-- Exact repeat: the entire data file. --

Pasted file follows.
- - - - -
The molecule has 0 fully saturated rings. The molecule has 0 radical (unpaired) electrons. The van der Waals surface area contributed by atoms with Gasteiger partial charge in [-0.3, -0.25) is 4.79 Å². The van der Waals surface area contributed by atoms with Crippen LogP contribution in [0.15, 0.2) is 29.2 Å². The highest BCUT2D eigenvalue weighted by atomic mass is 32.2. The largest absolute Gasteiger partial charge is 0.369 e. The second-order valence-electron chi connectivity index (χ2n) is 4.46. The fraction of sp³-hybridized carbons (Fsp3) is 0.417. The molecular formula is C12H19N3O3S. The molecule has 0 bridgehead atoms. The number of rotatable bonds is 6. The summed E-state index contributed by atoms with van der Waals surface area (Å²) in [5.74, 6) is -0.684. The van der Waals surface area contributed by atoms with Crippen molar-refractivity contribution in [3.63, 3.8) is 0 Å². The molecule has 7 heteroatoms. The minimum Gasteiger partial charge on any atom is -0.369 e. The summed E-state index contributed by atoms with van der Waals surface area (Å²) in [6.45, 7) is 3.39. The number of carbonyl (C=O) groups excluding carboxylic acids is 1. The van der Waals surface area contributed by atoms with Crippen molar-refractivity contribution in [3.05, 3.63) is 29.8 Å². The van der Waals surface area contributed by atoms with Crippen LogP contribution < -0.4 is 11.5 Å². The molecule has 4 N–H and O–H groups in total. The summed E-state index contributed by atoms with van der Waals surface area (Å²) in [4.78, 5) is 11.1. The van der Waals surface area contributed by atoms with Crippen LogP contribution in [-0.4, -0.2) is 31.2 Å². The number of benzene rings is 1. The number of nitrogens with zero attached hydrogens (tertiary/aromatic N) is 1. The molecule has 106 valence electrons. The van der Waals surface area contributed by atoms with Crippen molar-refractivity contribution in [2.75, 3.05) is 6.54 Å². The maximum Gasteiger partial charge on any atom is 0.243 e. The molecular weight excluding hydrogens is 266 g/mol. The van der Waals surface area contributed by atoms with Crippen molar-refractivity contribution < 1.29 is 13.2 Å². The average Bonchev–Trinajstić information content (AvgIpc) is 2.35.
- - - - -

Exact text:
The molecule has 0 fully saturated rings. The molecule has 0 radical (unpaired) electrons. The van der Waals surface area contributed by atoms with Gasteiger partial charge in [-0.3, -0.25) is 4.79 Å². The van der Waals surface area contributed by atoms with Crippen LogP contribution in [0.15, 0.2) is 29.2 Å². The highest BCUT2D eigenvalue weighted by atomic mass is 32.2. The largest absolute Gasteiger partial charge is 0.369 e. The second-order valence-electron chi connectivity index (χ2n) is 4.46. The fraction of sp³-hybridized carbons (Fsp3) is 0.417. The molecular formula is C12H19N3O3S. The molecule has 0 bridgehead atoms. The number of rotatable bonds is 6. The summed E-state index contributed by atoms with van der Waals surface area (Å²) in [5.74, 6) is -0.684. The van der Waals surface area contributed by atoms with Crippen molar-refractivity contribution in [3.63, 3.8) is 0 Å². The molecule has 7 heteroatoms. The minimum Gasteiger partial charge on any atom is -0.369 e. The summed E-state index contributed by atoms with van der Waals surface area (Å²) in [6.45, 7) is 3.39. The number of carbonyl (C=O) groups excluding carboxylic acids is 1. The van der Waals surface area contributed by atoms with Crippen molar-refractivity contribution in [3.05, 3.63) is 29.8 Å². The van der Waals surface area contributed by atoms with Crippen LogP contribution < -0.4 is 11.5 Å². The molecule has 4 N–H and O–H groups in total. The summed E-state index contributed by atoms with van der Waals surface area (Å²) in [4.78, 5) is 11.1. The van der Waals surface area contributed by atoms with Crippen LogP contribution in [-0.4, -0.2) is 31.2 Å². The number of benzene rings is 1. The number of nitrogens with zero attached hydrogens (tertiary/aromatic N) is 1. The molecule has 106 valence electrons. The van der Waals surface area contributed by atoms with Crippen molar-refractivity contribution in [2.75, 3.05) is 6.54 Å². The maximum Gasteiger partial charge on any atom is 0.243 e. The molecular weight excluding hydrogens is 266 g/mol. The van der Waals surface area contributed by atoms with Crippen molar-refractivity contribution < 1.29 is 13.2 Å². The average Bonchev–Trinajstić information content (AvgIpc) is 2.35.